Even Americans whose knowledge of the legislative process is limited to the "I'm Just a Bill" episode of "Schoolhouse Rock" know about the veto: If Congress approves legislation the president doesn't like, he can refuse to sign it, in which case the law can be enacted only by a two-thirds vote of each chamber. President Bush's plan to aid the auto industry relies on a more obscure maneuver: If Congress rejects a bill the president likes, he can act as if the vote went the other way.
This maneuver, unlike the veto, is illegal by definition, not to mention unconstitutional, violating the separation of powers and the rule of law. But it is business as usual for Bush, who has shown no compunction about ignoring the law when it prohibits him from doing what he considers necessary in response to what he considers an emergency.
The day after the Senate declined to approve a bill giving General Motors and Chrysler what one Republican senator aptly called "a bridge loan to nowhere," White House Press Secretary Dana Perino observed: "Congress spoke last night. They don't have the votes to do anything." Perino said the administration therefore was looking for "a short-term mechanism to help prevent a disorderly bankruptcy that we think could devastate further an already very weak economy."
In other words: Congress spoke; we have decided not to listen. A Treasury Department spokeswoman put it even more clearly than Perino did. "Because Congress failed to act," she said, "we will stand ready to prevent an imminent failure until Congress reconvenes and acts to address the long-term viability of the industry."
This is the argument of every strongman, dictator and president-for-life who has ever overridden uncooperative legislators: They won't let me do what I want to do, and this is an emergency, so I'm going to do it anyway.
The one "short-term mechanism" that Perino mentioned, using money from the Troubled Asset Relief Program (TARP), is plainly at odds with the intent of Congress. The Emergency Economic Stabilization Act, which created TARP, authorized Treasury Secretary Henry Paulson "to purchase, and to make and fund commitments to purchase, troubled assets from any financial institution," the aim being "to restore liquidity and stability to the financial system."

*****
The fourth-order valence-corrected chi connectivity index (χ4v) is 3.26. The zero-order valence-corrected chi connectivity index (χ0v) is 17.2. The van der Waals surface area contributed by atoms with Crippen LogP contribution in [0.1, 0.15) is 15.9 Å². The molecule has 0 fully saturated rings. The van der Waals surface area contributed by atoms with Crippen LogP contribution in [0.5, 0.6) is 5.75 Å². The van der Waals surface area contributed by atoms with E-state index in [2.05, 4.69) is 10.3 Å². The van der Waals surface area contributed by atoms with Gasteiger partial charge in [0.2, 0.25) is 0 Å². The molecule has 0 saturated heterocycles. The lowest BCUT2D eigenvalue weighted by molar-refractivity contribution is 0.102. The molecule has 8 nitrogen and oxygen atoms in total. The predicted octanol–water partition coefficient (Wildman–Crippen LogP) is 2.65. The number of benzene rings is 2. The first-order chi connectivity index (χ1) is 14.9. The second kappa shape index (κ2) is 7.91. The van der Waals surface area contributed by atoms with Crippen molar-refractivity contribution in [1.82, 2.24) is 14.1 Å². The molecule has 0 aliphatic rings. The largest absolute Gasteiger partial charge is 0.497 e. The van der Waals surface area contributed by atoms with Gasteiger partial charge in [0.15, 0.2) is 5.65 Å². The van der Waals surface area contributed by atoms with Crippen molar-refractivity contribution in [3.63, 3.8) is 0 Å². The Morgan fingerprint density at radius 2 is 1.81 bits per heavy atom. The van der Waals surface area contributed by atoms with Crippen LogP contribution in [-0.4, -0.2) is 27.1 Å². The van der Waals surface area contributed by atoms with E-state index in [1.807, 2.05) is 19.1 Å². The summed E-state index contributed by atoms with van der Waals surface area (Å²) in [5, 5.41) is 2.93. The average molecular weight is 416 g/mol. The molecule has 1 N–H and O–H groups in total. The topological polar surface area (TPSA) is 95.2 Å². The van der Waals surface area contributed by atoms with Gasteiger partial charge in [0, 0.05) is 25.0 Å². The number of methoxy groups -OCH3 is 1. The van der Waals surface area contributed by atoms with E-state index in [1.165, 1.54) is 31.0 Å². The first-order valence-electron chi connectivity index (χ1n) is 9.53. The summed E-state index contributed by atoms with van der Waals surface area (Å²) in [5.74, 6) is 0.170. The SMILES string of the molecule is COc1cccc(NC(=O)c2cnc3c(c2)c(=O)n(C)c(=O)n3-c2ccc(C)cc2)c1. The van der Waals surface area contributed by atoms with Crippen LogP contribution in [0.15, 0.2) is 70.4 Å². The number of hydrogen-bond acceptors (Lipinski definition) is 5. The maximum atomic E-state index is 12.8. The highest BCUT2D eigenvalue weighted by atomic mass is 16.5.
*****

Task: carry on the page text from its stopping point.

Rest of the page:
Paulson already was stretching the law when he decided instead to purchase stakes in banks (presumably on the theory that shares of their stock constituted "troubled assets"). But a carmaker is not a "financial institution," and loaning it money is not purchasing "troubled assets."
In case anyone wants to argue that G.M. and Chrysler are financial institutions because of their car loan divisions, it's worth noting that GMAC and Chrysler Financial are no longer wholly owned subsidiaries of the automakers. A consortium of investors owns a controlling interest in GMAC, while Chrysler Financial became an independent company in 2007.
At any rate, a manufacturer with a finance division clearly is not what Congress had in mind when it authorized TARP. By the same logic, all businesses that extend credit, including department stores, jewelers, cosmetic surgery practices and neighborhood bars would qualify as financial institutions eligible for TARP money.
President Bush himself, while urging Congress to approve loans to G.M. and Chrysler, repeatedly rejected suggestions that he use TARP funds for that purpose, saying the money was intended for the financial sector. Now he has reversed himself, confirming that he views the law as clay to be molded for whatever purpose is at hand.
President-elect Obama, who claims to have a less expansive view of executive power and a greater respect for the law than his predecessor, has not weighed in on the propriety of Bush's plan to help the automakers, instead urging the White House and Congress to work together on a loan package. But if Obama, under pressure to keep the nearly bankrupt carmakers afloat, resorts to unilateral action when he takes office, we will know his promises of change were empty.